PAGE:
Snaking along a pot-holed road on the way to our next surf spot in eastern Java, loaded up with our surfboards and bags in the racks of our motorbikes, I caught a glimpse of the unmistakable flower of Lantana. Enthusiastic to confirm it was Lantana and show it to my companions, I braked suddenly and pulled off the road. “I’ve found Lantana! I knew it would be here! This is terrific!”. Continue reading
How do plants that move and spread across landscapes become branded as weeds and thereby objects of contention and control? In a chapter recently published in the International Handbook of Political Ecology, Priya Rangan and I outline a political ecology approach that builds on a Lefebvrian understanding of the production of space, identifying three scalar moments that make plants into ‘weeds’ in different spatial contexts and landscapes. Continue reading
by Priya Rangan
On Thursday 16 October, Tom and I were interviewed by Vanessa Mills, the radio program host of Mornings on ABC Kimberley. During the 15 minute interview, we chatted with Vanessa about our research project on indigenous cultural perspectives regarding unwanted plants in their landscapes. She was particularly interested in the team’s recent research visit to a field site in southern India, and in Tom’s doctoral research project on indigenous weed management with Aboriginal ranger groups in the West Kimberley.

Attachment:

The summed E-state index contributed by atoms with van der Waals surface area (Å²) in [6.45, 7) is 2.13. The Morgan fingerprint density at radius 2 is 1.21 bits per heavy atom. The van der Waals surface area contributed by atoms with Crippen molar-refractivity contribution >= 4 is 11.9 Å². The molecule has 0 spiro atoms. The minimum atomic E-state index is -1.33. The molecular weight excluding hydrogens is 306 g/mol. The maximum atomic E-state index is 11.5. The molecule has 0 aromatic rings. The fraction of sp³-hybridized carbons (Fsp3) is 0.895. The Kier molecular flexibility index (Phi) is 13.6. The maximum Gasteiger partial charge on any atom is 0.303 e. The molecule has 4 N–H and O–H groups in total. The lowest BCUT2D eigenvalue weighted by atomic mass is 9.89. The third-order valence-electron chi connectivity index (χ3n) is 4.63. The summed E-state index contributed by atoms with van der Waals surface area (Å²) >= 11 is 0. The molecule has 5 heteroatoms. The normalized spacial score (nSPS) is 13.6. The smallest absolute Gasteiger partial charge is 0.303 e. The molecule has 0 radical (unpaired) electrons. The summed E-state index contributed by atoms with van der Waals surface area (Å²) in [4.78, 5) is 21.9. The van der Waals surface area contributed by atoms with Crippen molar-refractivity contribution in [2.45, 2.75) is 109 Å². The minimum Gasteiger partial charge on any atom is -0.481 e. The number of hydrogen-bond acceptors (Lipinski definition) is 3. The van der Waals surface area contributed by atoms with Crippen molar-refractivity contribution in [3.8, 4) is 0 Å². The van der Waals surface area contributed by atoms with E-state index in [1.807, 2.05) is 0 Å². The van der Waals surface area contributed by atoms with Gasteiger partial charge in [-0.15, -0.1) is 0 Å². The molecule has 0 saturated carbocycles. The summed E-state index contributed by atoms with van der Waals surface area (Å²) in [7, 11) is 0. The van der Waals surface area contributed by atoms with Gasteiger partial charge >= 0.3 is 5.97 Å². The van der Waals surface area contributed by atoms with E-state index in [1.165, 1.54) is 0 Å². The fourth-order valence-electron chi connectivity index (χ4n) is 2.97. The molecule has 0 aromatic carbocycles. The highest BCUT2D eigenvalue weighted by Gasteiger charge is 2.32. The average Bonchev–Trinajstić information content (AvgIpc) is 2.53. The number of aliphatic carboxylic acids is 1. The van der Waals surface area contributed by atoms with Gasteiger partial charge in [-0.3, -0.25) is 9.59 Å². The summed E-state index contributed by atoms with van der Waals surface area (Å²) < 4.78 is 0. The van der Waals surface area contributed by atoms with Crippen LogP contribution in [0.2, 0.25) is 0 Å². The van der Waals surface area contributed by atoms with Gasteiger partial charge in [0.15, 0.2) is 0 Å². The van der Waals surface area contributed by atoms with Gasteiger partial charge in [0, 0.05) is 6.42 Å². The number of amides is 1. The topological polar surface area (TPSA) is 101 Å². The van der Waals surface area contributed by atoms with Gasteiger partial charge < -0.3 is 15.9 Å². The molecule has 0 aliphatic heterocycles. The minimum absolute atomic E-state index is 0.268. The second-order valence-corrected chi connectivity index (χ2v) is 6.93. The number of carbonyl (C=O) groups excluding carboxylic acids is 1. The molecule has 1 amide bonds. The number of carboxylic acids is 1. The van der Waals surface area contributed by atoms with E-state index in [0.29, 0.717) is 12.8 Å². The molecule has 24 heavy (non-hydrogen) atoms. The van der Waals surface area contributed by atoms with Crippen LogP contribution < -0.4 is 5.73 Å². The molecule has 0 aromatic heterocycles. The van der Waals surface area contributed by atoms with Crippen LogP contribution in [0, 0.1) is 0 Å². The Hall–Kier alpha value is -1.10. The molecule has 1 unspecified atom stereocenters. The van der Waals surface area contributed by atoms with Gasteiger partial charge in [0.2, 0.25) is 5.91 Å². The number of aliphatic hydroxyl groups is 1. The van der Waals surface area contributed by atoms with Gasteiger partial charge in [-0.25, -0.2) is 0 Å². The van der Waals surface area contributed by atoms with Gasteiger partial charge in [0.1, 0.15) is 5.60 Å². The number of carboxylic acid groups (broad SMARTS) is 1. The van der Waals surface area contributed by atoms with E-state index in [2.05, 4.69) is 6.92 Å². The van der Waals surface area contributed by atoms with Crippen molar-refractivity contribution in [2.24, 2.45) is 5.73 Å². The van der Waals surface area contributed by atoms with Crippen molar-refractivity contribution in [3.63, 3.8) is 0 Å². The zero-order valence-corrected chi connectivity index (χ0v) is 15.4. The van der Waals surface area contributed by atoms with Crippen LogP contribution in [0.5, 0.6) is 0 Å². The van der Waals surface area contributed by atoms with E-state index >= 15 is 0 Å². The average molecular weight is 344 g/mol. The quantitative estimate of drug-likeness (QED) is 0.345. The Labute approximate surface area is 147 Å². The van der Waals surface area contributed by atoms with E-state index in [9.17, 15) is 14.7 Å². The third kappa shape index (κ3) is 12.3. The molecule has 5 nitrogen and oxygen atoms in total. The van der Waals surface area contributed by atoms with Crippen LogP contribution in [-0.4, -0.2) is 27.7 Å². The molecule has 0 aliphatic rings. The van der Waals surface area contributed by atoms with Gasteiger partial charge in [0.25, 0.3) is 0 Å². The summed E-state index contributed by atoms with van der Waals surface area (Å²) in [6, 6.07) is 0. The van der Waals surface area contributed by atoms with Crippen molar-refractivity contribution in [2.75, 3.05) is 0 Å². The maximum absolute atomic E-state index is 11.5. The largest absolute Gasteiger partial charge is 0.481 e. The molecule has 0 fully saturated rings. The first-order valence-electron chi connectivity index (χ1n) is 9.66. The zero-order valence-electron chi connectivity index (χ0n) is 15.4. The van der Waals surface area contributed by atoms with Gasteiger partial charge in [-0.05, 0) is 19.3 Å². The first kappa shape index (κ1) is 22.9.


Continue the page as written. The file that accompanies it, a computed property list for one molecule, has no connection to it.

by Priya Rangan
As children growing up in Dehra Dun several decades before it became the capital of the state of Uttarakhand in the western Indian Himalayas, we spent a fair amount of time playing outdoors. It was a small town at the time, so there was plenty of outdoors, open space with some variety of vegetation, home gardens or, if you ventured a little further out, farm plots. Most afternoons, we’d spend time rushing about in the playground, and when tiring of it, wander along the canals and by-lanes in the neighbourhood, chattering away. Sometimes, as we walked along lanes lined with lantana hedges, we’d pluck a whole lot of flowers, pull the little florettes off the flower-heads and throw these at each other. As far as we knew, that’s what lantana was for, spontaneous floral confetti battles.
Seeing lantana in BRT Hills Reserve areas during our recent field visit brought back these childhood memories. Continue reading